Studies like that of Hochuli and Feist-Burkardt (2013) clearly illustrate that there is much to be learned about plants in the Triassic and Jurassic and that it might be possible to find that “first” pre-Cretaceous angiosperms.  Only more discoveries of angiosperm and angiosperm-like fossils from Triassic to early Cretaceous aged rocks will help us finally determine when and where the “first” angiosperms occurred.  So get out there and start searching for fossil plants!


Crane, P.R., Herendeen, P. and Friis, E.M. (2004). Fossils and plant phylogeny. American Journal of Botany. 91, 1683-1699. doi: 10.3732/ajb.91.10.1683

Hochuli, P. A., and Feist-Burkhardt, S. (2004). A boreal early cradle of Angiosperms. Angiosperm-like pollen from the Middle Triassic of the Barents Sea (Norway). Journal of Micropalaeontology. 23, 97–104. doi: 10.1144/jm.23.2.97

Hochuli, P. A., and Feist-Burkhardt, S.. (2013). Angiosperm-like pollen and Afropollis from the Middle Triassic (Anisian) of the Germanic Basin (Northern Switzerland). Frontiers in Plant Science. 4. doi: 10.3389/fpls.2013.00344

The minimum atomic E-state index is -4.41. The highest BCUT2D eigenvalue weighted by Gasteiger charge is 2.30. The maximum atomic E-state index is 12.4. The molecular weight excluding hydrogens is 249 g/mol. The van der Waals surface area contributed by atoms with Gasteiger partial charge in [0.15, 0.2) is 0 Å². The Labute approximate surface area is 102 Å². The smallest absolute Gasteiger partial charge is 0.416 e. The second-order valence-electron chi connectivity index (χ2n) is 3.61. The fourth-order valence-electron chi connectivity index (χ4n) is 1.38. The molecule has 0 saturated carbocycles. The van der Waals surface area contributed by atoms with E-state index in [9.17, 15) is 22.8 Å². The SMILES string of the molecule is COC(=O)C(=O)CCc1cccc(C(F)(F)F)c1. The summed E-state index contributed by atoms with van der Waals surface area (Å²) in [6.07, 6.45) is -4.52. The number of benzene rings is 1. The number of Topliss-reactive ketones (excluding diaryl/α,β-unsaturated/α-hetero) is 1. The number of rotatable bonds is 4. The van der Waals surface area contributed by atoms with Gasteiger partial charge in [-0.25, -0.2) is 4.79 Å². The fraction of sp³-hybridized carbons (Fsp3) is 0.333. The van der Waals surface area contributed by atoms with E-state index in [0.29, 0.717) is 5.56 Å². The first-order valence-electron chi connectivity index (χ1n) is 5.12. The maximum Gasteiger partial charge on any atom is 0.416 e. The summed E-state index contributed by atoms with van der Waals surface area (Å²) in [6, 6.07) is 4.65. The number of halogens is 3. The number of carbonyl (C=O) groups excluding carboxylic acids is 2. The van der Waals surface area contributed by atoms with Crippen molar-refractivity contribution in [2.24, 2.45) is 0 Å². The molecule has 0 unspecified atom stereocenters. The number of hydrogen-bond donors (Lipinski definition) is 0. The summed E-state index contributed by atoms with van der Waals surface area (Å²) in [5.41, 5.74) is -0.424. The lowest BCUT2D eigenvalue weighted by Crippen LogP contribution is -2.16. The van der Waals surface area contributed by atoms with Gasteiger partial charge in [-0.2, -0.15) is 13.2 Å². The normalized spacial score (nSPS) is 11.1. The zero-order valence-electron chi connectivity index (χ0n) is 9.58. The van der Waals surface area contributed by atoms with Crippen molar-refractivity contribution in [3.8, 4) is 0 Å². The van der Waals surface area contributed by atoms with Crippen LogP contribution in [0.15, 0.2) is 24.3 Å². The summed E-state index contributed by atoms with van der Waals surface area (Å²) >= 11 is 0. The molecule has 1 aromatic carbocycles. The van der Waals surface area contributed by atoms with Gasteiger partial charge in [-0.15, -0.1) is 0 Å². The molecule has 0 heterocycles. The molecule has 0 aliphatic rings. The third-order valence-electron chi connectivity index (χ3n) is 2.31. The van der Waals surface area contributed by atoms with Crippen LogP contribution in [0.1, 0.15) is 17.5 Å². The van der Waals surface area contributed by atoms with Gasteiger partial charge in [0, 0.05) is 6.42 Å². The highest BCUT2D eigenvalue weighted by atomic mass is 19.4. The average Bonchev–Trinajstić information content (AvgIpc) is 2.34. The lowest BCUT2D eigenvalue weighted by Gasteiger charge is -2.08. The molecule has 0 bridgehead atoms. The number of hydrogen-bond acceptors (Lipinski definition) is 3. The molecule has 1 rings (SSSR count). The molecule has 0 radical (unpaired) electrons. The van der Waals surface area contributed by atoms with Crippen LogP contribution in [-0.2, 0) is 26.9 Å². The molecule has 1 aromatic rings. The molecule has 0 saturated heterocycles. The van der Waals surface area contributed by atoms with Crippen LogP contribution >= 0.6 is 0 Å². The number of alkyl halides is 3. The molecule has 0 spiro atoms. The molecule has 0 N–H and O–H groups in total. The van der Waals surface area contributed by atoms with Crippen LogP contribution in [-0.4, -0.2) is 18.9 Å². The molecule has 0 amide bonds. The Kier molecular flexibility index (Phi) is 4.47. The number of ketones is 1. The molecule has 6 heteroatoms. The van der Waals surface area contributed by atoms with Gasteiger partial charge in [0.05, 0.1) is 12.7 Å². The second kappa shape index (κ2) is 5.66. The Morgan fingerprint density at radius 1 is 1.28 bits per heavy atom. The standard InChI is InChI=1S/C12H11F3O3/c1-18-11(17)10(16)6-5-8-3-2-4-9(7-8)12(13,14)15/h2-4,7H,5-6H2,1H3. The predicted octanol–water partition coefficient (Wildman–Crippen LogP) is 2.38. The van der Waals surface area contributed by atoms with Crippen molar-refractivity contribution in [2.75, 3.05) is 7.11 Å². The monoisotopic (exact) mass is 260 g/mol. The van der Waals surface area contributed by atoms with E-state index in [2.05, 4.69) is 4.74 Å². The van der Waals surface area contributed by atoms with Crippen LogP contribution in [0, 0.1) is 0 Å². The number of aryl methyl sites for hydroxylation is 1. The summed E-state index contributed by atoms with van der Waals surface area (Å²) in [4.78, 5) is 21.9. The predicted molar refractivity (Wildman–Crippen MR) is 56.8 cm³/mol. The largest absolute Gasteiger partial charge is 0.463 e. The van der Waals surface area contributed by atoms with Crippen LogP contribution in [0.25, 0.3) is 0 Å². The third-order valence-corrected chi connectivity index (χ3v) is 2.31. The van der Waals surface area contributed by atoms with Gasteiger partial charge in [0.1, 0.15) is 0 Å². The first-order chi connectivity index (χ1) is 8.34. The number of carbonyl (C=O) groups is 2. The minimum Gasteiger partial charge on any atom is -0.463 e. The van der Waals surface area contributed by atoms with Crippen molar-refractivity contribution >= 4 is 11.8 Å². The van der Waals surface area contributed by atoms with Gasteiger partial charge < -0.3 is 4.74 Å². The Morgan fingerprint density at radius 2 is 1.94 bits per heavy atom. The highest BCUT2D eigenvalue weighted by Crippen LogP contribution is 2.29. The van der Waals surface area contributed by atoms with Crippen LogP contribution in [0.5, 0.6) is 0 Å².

Villanueva-Amadoz, U., Pons, D., Diez, J.B., Ferrer, J., and Sender, L.M. (2010) Angiosperm pollen grains of San Just site (Escucha Formation) from the Albian of the Iberian Range (north-eastern Spain). Review of Palaeobotany and Palynology 162: 362-381. doi: 10.1016/j.revpalbo.2010.02.014

For more information about the origin of angiosperms check out the recent review paper by Jim Doyle:

Doyle, J. A. (2012). Molecular and fossil evidence on the origin of angiosperms. Annual Review of Earth and Planetary Science. 40, 301–326. doi: 10.1146/annurev-earth-042711-105313

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Jon began university life as a geologist, followed by a treacherous leap into the life sciences. He spent several years at Imperial College London, investigating the extinction and biodiversity patterns of Mesozoic tetrapods – anything with four legs or flippers – to discover whether or not there is evidence for a ‘hidden’ mass extinction 145 million years ago. Alongside this, Jon researched the origins and evolution of ‘dwarf’ crocodiles called atoposaurids. Prior to this, there was a brief interlude were Jon was immersed in the world of science policy and communication, which greatly shaped his views on the broader role that science can play, and in particular, the current ‘open’ debate. Jon tragically passed away in 2020.